Better and Better Bolognese

Bolognese is the first recipe I ever cooked out of a cookbook with Jess (wife)! It was my idea to make the sauce, unknowing that Jess was Buddhist and did not eat pork. I just thought, hey, I'm Italian and I have never actually made Bolognese sauce before, so let's do it! Jess, ever the angel, did not mention that she was morally averse to eating or cooking with pork, so she just helped chopping veggies and stirring the flavors together and we talked about Harry Potter. During that first misguided attempt, we added way too many liquids. Our tomatoes were too watery, our pork was too fatty, and we were much too heavy-handed with the red wine, so we ended up with a watery separated puddle that fell away from the meat and other more solid elements and barely stuck to the pasta with which we paired it. Jess politely pretended to love it.

Now I have learned my lesson and my Bolognese game recently made a triumphant comeback. The recipe below is rich and deeply savory. The wine imparts a subtle depth instead of the drunken bitterness it left in my first attempt at Bolognese. Added pasta water thickens the tomato base so that it can stick to pasta better. Ripe tomatoes take the sourness out and just provide a nice smooth vegetal back note, which is simultaneously bolstered and overshadowed by the salty pork and Parmesan. With this recipe, no one need feign satisfaction while shoveling every bite into their mouths.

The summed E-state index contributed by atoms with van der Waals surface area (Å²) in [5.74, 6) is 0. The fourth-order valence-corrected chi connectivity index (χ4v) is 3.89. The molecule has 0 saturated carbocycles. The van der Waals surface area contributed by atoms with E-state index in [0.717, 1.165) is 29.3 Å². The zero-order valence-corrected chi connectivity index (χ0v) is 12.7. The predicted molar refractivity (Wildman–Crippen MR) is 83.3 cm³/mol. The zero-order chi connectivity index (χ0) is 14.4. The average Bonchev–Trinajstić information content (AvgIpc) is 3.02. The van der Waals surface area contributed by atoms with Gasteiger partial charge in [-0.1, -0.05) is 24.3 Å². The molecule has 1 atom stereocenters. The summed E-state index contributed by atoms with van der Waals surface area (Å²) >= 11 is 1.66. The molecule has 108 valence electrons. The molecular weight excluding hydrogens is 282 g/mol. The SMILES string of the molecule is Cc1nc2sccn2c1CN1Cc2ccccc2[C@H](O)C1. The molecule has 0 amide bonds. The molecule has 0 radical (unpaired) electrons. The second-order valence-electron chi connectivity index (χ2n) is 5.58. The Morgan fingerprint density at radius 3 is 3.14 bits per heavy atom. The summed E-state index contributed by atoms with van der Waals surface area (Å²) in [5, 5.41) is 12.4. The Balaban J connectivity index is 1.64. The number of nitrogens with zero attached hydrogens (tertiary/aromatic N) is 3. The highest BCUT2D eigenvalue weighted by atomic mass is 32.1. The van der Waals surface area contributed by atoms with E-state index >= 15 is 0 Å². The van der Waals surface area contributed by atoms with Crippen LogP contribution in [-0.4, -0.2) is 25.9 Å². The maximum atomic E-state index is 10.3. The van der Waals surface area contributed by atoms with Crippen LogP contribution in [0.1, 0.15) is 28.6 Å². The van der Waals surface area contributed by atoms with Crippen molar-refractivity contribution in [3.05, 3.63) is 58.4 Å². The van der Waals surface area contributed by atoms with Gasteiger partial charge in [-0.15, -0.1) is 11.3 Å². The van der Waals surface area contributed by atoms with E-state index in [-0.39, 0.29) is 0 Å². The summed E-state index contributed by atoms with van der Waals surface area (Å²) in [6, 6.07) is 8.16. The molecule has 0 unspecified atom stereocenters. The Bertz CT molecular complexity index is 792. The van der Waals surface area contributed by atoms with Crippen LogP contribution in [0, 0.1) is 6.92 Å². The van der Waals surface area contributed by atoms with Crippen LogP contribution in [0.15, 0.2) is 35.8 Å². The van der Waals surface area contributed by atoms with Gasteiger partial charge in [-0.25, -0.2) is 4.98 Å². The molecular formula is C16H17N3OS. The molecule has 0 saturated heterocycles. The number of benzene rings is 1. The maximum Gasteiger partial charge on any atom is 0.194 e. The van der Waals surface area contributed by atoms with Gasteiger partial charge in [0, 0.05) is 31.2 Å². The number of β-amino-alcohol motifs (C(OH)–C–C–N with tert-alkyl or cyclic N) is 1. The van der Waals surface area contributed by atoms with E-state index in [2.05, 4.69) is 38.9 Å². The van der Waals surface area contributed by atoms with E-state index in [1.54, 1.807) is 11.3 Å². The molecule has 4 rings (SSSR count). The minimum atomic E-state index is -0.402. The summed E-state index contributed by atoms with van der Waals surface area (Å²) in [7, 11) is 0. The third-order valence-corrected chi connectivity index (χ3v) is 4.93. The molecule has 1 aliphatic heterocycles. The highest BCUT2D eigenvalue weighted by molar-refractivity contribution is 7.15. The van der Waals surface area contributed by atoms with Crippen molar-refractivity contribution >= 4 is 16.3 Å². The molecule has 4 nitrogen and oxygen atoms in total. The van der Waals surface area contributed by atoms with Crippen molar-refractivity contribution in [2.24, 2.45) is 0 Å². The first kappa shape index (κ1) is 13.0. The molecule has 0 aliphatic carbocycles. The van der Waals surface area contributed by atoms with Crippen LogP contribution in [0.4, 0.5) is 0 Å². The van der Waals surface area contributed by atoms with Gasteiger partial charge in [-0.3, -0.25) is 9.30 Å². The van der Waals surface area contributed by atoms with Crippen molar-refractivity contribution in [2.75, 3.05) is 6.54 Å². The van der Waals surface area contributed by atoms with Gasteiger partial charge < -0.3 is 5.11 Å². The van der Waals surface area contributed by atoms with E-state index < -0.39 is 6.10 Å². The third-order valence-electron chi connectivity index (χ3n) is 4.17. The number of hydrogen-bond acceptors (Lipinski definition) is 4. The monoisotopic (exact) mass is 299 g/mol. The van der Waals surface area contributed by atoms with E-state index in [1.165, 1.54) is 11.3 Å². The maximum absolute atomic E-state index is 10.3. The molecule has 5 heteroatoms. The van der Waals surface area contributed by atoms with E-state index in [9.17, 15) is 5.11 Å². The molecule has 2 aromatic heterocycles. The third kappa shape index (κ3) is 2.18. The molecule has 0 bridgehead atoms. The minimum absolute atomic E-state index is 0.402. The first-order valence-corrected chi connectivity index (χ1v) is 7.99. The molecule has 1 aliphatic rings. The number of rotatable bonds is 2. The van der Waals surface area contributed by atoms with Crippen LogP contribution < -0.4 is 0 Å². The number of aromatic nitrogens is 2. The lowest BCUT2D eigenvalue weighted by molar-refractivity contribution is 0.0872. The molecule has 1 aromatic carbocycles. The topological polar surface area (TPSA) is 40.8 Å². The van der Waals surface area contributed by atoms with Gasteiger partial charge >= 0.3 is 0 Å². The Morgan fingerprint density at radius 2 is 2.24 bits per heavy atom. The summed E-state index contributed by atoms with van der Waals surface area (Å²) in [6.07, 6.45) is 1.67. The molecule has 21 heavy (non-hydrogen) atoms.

Butter Count: 2 Tbsp



2 Tbsp butter

2 carrots, chopped

1 celery rib, chopped

1 onion, chopped

2 cloves garlic, chopped

2 oz thick-cut pancetta, chopped

1/2 lb ground pork

1/2 lb ground beef chuck

1/2 cup dry red wine

1 cup canned Roma tomatoes, drained and chopped

2 Tbsp tomato paste

2 1/2cups beef stock

1 cup whole milk

1/8 tsp nutmeg, grated



1. Melt the butter in a heavy pot over medium-low heat. Add the carrots, celery, onion, garlic, and pancetta. Cook about 30 minutes, stirring often, until the vegetables are deep brown, adding a tablespoon of water every so often if the mixture begins to burn at all.

2. Add the pork and beef to the pot and mix the ingredients thoroughly. Raise the heat to medium. Cook, breaking up the meat and stirring often, about 20 minutes, until the liquids have evaporated fully and the meat is browned. 

3. Add the wine and scrape off all the browned bits from the bottom of the pot. Cook about 2 minutes until the wine has evaporated. Add the tomatoes, tomato paste, beef stock. milk, and nutmeg. Season with salt and pepper. Bring the sauce to a simmer, then lower the heat to the lowest it will go and  cook uncovered, stirring occasionally, about 2 hours. 

4. When the sauce is fully developed and super rich, skim the fat off the top and immediately add it to cooked pasta and serve.